This topic describes the minimal functionality you need to write a Kernel-Mode Driver Framework (KMDF) driver. You need the same minimal functionality to write a User-Mode Driver Framework (UMDF) driver starting in UMDF version 2.
When you create a new KMDF or UMDF driver, you must select a driver name that has 32 characters or less. This length limit is defined in wdfglobals.h. If your driver name exceeds the maximum length, your driver will fail to load.
Each framework-based driver consists of a DriverEntry routine and a set of event callback functions that the framework calls when object-specific events occur. For example, a simple framework-based driver might consist of:
An EvtDriverDeviceAdd event callback function, which the framework calls when the Plug and Play (PnP) manager reports the detection of a device with a hardware identifier (ID) that matches a hardware ID that the driver supports.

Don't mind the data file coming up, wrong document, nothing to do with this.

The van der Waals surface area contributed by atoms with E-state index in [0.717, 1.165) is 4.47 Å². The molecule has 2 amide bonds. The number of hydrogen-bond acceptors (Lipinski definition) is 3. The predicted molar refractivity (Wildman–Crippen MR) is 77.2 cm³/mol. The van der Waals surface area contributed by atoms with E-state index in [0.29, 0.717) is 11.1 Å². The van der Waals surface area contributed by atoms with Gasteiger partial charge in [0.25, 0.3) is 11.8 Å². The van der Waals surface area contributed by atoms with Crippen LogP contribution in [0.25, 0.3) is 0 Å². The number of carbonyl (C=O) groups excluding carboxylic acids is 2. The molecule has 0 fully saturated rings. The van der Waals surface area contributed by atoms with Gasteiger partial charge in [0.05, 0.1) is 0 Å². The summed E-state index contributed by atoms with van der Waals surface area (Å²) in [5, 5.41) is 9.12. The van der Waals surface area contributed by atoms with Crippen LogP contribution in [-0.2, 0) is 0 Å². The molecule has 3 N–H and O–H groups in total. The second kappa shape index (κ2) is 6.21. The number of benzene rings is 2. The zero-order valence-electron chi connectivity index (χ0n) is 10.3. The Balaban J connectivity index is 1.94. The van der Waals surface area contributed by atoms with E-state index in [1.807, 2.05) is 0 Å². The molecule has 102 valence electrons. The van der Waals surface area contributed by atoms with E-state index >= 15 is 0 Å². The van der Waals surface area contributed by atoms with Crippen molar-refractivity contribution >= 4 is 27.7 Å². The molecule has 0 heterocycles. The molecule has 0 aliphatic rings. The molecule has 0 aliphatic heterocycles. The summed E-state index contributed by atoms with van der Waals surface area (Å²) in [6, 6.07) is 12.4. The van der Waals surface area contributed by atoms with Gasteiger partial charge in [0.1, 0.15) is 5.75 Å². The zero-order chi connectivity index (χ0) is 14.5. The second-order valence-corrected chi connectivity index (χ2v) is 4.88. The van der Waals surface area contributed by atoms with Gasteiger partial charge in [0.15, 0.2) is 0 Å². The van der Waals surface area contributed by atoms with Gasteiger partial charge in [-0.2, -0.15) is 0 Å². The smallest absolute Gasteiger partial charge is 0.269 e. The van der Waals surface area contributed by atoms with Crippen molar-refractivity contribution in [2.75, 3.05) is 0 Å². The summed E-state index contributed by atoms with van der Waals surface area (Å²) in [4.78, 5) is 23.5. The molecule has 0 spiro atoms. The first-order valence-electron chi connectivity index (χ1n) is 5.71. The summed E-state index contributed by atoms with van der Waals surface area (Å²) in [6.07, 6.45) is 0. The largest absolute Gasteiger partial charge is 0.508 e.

You specify the hardware IDs that your driver supports by providing an INF file, which the operating system uses to install drivers the first time that one of your devices is connected to the computer. For more information about how the system uses INF files and hardware IDs, see How Setup Selects Drivers.
A request handler, such as the EvtIoDefault callback function, that the framework calls when the I/O manager sends an I/O request to the driver.
When the I/O manager sends I/O requests to your driver, the framework places the requests in an I/O queue and then notifies your driver by calling a request handler.
The driver must create at least one I/O queue for each device, so that the driver can receive I/O requests for the device. To create an I/O queue, the driver calls WdfIoQueueCreate, which creates a framework queue object and registers the device's request handlers.
For more information about writing a framework-based driver, see Using the Framework to Develop a Driver.